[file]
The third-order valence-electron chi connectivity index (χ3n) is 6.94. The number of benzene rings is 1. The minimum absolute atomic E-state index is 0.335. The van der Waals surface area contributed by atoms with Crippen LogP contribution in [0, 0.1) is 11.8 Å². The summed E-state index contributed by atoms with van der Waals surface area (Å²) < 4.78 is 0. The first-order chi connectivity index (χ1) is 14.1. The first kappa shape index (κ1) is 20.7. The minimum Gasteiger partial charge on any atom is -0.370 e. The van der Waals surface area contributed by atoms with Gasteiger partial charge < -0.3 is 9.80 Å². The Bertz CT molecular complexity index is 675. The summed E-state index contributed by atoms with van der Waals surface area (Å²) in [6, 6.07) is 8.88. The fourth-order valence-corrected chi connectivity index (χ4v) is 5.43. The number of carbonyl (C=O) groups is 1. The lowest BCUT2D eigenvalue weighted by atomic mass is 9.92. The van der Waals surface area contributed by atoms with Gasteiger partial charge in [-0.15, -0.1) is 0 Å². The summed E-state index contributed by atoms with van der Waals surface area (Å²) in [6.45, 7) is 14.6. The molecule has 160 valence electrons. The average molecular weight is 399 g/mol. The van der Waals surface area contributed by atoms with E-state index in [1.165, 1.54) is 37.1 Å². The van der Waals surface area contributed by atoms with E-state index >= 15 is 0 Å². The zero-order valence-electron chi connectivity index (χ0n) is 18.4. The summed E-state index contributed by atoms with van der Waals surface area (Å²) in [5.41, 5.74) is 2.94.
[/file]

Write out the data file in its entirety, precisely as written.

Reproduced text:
The third-order valence-electron chi connectivity index (χ3n) is 6.94. The number of benzene rings is 1. The minimum absolute atomic E-state index is 0.335. The van der Waals surface area contributed by atoms with Crippen LogP contribution in [0, 0.1) is 11.8 Å². The summed E-state index contributed by atoms with van der Waals surface area (Å²) < 4.78 is 0. The first-order chi connectivity index (χ1) is 14.1. The first kappa shape index (κ1) is 20.7. The minimum Gasteiger partial charge on any atom is -0.370 e. The van der Waals surface area contributed by atoms with Gasteiger partial charge < -0.3 is 9.80 Å². The Bertz CT molecular complexity index is 675. The summed E-state index contributed by atoms with van der Waals surface area (Å²) in [6, 6.07) is 8.88. The fourth-order valence-corrected chi connectivity index (χ4v) is 5.43. The number of carbonyl (C=O) groups is 1. The lowest BCUT2D eigenvalue weighted by atomic mass is 9.92. The van der Waals surface area contributed by atoms with Gasteiger partial charge in [-0.15, -0.1) is 0 Å². The summed E-state index contributed by atoms with van der Waals surface area (Å²) in [6.45, 7) is 14.6. The molecule has 160 valence electrons. The average molecular weight is 399 g/mol. The van der Waals surface area contributed by atoms with E-state index in [1.165, 1.54) is 37.1 Å². The van der Waals surface area contributed by atoms with E-state index >= 15 is 0 Å². The zero-order valence-electron chi connectivity index (χ0n) is 18.4. The summed E-state index contributed by atoms with van der Waals surface area (Å²) in [5.41, 5.74) is 2.94.